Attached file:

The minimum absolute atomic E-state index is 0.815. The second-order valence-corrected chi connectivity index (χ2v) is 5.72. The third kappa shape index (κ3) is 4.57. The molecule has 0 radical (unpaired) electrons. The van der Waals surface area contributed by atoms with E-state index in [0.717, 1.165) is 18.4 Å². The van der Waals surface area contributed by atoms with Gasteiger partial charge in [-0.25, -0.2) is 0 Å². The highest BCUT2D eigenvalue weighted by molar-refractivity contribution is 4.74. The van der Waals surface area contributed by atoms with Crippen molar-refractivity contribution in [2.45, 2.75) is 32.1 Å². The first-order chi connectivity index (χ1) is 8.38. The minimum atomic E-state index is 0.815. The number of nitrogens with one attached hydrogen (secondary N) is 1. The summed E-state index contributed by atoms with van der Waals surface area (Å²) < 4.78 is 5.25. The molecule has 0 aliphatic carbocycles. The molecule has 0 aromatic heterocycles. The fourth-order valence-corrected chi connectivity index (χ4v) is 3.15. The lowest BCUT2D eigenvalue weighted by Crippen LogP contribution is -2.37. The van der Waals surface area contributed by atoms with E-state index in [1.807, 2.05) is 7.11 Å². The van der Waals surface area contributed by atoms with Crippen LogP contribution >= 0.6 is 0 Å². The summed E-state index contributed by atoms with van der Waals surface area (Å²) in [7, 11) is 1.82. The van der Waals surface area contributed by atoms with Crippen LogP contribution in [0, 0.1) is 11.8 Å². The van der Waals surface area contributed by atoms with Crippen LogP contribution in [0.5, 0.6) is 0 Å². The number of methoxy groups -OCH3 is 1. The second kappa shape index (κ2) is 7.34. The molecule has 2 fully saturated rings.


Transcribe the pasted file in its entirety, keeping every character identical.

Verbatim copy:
The minimum absolute atomic E-state index is 0.815. The second-order valence-corrected chi connectivity index (χ2v) is 5.72. The third kappa shape index (κ3) is 4.57. The molecule has 0 radical (unpaired) electrons. The van der Waals surface area contributed by atoms with E-state index in [0.717, 1.165) is 18.4 Å². The van der Waals surface area contributed by atoms with Gasteiger partial charge in [-0.25, -0.2) is 0 Å². The highest BCUT2D eigenvalue weighted by molar-refractivity contribution is 4.74. The van der Waals surface area contributed by atoms with Crippen molar-refractivity contribution in [2.45, 2.75) is 32.1 Å². The first-order chi connectivity index (χ1) is 8.38. The minimum atomic E-state index is 0.815. The number of nitrogens with one attached hydrogen (secondary N) is 1. The summed E-state index contributed by atoms with van der Waals surface area (Å²) < 4.78 is 5.25. The molecule has 0 aliphatic carbocycles. The molecule has 0 aromatic heterocycles. The fourth-order valence-corrected chi connectivity index (χ4v) is 3.15. The lowest BCUT2D eigenvalue weighted by Crippen LogP contribution is -2.37. The van der Waals surface area contributed by atoms with E-state index in [1.807, 2.05) is 7.11 Å². The van der Waals surface area contributed by atoms with Crippen LogP contribution >= 0.6 is 0 Å². The summed E-state index contributed by atoms with van der Waals surface area (Å²) in [7, 11) is 1.82. The van der Waals surface area contributed by atoms with Crippen LogP contribution in [0, 0.1) is 11.8 Å². The van der Waals surface area contributed by atoms with Crippen LogP contribution in [0.5, 0.6) is 0 Å². The number of methoxy groups -OCH3 is 1. The second kappa shape index (κ2) is 7.34. The molecule has 2 fully saturated rings.